Oral Psoriasis: How The Disease Can Affect Your Mouth
Psoriasis can affect different parts of your body, such as the scalp, the skin on your knees and elbows, and even the nails. Less common and often overlooked is oral psoriasis, which results in symptoms in and around the mouth.
Oral psoriasis â€œcan affect the inside of the cheeks, the tongue, and very rarely the gums,â€ says Timothy Chase, doctor of dental medicine, a cosmetic dentist in New York City and a faculty mentor at Spear Advanced Dental Education Center in Scottsdale, Arizona. Like other forms of psoriasis, it can cause redness, scaling, and breaks in the skin.
Is It Oral Psoriasis or Geographic Tongue?
â€œPeople who have psoriasis may be more prone to a condition called geographic tongue,â€ says Dr. Chase. The American Academy of Oral Medicine describes this as an inflammatory condition that typically appears on the top and sides of the tongue.
While it doesnâ€™t cause pain, the condition can change the tongueâ€™s appearance with red areas of varying size surrounded by a white border. Itâ€™s believed that 10 to 15 percent of people with psoriasis will develop geographic tongue at some point in their lifetime.
How to Prevent and Treat Symptoms of the Mouth
According to Estee Williams, MD, a dermatologist in New York City, there are some things patients can do to minimize the risk for oral psoriasis.
â€œFirst and foremost, I recommend maintaining good oral hygiene, including use of any alkaline mouth rinses,â€ Dr. Williams says. A do-it-yourself rinse can be made from baking soda and water.
Smoking is a risk factor for a variety of oral problems. â€œIf you smoke, stop immediately,â€ Williams says. Also, avoid alcohol and find ways to manage stress, both of which are common psoriasis triggers.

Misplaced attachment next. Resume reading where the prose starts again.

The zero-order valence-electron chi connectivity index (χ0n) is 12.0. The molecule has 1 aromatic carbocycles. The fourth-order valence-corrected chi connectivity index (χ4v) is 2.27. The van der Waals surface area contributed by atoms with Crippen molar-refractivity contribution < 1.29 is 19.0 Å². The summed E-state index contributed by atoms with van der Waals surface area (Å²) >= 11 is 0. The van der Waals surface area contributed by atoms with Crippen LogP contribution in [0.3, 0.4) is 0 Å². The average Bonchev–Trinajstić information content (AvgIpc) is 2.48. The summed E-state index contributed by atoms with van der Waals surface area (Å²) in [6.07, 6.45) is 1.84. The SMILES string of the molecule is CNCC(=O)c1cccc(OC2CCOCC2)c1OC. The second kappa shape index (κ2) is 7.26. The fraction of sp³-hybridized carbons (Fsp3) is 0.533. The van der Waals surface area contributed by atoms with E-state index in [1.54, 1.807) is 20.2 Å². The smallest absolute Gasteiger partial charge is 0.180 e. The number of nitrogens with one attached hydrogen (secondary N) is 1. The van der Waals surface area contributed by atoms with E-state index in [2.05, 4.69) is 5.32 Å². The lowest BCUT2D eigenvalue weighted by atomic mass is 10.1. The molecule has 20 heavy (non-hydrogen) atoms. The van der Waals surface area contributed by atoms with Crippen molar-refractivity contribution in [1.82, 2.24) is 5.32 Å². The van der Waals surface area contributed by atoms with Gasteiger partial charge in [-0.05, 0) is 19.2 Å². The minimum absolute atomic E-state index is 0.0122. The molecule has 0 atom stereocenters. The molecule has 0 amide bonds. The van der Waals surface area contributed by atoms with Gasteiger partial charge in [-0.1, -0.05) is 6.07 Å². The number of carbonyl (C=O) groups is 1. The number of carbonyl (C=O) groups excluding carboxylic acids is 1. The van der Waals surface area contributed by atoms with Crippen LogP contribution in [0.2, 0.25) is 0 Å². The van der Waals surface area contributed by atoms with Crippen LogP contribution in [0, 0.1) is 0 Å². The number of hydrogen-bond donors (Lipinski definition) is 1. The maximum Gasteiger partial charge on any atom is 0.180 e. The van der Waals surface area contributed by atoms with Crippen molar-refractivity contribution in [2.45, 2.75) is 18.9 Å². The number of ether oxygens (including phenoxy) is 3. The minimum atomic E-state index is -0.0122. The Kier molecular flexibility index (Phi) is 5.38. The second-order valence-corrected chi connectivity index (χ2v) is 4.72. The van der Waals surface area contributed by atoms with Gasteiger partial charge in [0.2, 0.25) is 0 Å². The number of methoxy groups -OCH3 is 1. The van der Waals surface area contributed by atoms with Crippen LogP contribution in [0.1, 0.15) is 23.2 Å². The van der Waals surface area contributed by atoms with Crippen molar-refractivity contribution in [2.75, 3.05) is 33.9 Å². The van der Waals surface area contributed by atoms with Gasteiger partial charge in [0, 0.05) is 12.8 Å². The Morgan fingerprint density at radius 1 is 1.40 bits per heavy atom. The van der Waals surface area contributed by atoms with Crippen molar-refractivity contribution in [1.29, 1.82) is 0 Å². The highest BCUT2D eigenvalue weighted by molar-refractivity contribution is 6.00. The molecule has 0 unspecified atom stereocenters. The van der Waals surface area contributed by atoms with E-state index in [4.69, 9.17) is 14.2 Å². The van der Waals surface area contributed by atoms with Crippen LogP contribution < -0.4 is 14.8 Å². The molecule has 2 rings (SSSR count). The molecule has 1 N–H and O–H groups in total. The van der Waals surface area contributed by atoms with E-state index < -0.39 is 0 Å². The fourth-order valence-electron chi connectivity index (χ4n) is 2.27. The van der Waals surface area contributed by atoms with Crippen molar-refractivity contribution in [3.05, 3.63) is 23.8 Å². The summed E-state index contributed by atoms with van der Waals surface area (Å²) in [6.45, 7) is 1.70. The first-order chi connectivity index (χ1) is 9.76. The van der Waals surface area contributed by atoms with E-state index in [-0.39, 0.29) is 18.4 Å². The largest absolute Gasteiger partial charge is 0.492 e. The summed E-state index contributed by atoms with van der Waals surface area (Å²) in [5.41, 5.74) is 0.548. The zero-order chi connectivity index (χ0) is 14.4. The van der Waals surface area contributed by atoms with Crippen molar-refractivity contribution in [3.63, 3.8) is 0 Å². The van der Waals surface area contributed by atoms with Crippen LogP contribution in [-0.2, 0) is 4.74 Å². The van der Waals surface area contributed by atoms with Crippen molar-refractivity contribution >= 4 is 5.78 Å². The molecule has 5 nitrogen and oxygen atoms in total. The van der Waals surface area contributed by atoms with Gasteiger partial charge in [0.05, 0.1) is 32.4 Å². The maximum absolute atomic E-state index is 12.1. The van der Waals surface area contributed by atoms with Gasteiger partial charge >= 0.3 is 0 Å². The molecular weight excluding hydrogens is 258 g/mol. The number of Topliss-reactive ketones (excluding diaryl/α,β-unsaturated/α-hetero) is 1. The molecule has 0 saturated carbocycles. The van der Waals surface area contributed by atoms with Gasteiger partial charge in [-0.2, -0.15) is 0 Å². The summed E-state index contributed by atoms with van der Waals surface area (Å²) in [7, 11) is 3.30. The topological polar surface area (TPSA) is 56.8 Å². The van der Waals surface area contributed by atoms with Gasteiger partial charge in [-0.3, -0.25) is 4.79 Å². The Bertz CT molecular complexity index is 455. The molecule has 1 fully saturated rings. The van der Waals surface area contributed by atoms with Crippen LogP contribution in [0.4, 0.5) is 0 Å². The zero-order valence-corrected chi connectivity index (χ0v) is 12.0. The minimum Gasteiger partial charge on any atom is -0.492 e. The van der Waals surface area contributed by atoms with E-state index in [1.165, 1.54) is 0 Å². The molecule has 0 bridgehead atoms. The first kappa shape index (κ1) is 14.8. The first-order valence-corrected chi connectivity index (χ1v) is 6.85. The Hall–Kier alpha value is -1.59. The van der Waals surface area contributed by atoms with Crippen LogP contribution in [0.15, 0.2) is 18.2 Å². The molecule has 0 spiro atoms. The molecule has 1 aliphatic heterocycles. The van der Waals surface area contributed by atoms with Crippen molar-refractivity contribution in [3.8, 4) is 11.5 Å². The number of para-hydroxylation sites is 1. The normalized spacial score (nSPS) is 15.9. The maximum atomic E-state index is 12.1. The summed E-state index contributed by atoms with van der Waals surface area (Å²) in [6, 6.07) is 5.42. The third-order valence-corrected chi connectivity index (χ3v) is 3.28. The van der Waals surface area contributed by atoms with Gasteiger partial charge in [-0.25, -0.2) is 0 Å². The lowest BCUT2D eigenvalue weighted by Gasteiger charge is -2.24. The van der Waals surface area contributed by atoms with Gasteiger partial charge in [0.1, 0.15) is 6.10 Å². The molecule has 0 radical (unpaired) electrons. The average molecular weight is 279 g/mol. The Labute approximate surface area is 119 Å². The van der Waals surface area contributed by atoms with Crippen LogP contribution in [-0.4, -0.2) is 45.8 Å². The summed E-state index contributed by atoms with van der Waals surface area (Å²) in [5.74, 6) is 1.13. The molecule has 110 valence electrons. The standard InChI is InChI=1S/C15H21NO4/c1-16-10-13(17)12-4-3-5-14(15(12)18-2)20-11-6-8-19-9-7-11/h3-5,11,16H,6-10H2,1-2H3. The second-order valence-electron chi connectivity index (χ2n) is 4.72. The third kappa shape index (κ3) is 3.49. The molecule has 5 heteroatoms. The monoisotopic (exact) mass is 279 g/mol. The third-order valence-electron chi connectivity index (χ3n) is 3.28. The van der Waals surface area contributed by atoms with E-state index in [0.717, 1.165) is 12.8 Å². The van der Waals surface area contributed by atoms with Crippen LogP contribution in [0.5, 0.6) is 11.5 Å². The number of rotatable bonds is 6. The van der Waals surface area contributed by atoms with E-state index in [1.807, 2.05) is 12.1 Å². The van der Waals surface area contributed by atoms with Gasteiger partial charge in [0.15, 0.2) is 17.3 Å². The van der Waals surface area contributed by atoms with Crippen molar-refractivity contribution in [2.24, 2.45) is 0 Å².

â€œAnother way to ward off any oral issues is to have regular dental checkups,â€ Williams adds.
If you have red and white patches or lesions in your mouth, your dentist may want to perform an oral tissue biopsy. While it may not establish that you have oral psoriasis, a biopsy can help diagnose or rule out other conditions, such as cancer.
Your doctor may recommend an anesthetic rinse, such as Xylocaine Viscous (lidocaine), a hydrochloride solution, if you have an oral irritation that is causing pain. For more severe cases, you may be prescribed anti-inflammatory drugs, such as corticosteroids. But systemic treatment usually isnâ€™t usually recommended if the symptoms are limited to your mouth.
The Latest in Psoriasis
Picking at Your Psoriasis Scales? Do This Instead
Itâ€™s tempting to peel and pick at those itchy scales, but if you can help it, there are better ways to cope.
What Black Patients Need To Know About The Effects of Psoriasis
Psoriasis can look differently on darker skin than on lighter skin â€” and knowing how to spot the symptoms is an important first step of the treatment ...
Ways to Protect Your Eye Health â€” and Preserve Your Vision â€” With Psoriasis
How to keep the skin condition from negatively impacting your vision.
7 Ways to Take the Stress Out of Your Next Hair Salon Visit if You Have Scalp Psoriasis
Scalp psoriasis symptoms can make a routine trip to the hair salon stressful. But with the right approach, you can have an easier visit â€” and a healthy...
Do You Need a COVID-19 Vaccine Booster if You Have Psoriasis?
Psoriasis drugs that work by suppressing the bodyâ€™s immune response may raise the risk of COVID-19 complications. If youâ€™re already immunized, can a booster...
Psoriasis Awareness: A 2021 Special Report
Psoriasis flares have been on the rise in 2021, according to a survey of ishonest readers who have the skin condition. Hereâ€™s what might be to ...
Psoriasis: How to Deal with Cracked, Bleeding Skin
Take these steps to heal your skin and avoid future fissures.
Your Psoriasis Diet: Best Foods for Spring and Summer
Ready to break out your favorite warm-weather recipes? Here are delicious anti- inflammatory ingredients you should consider using.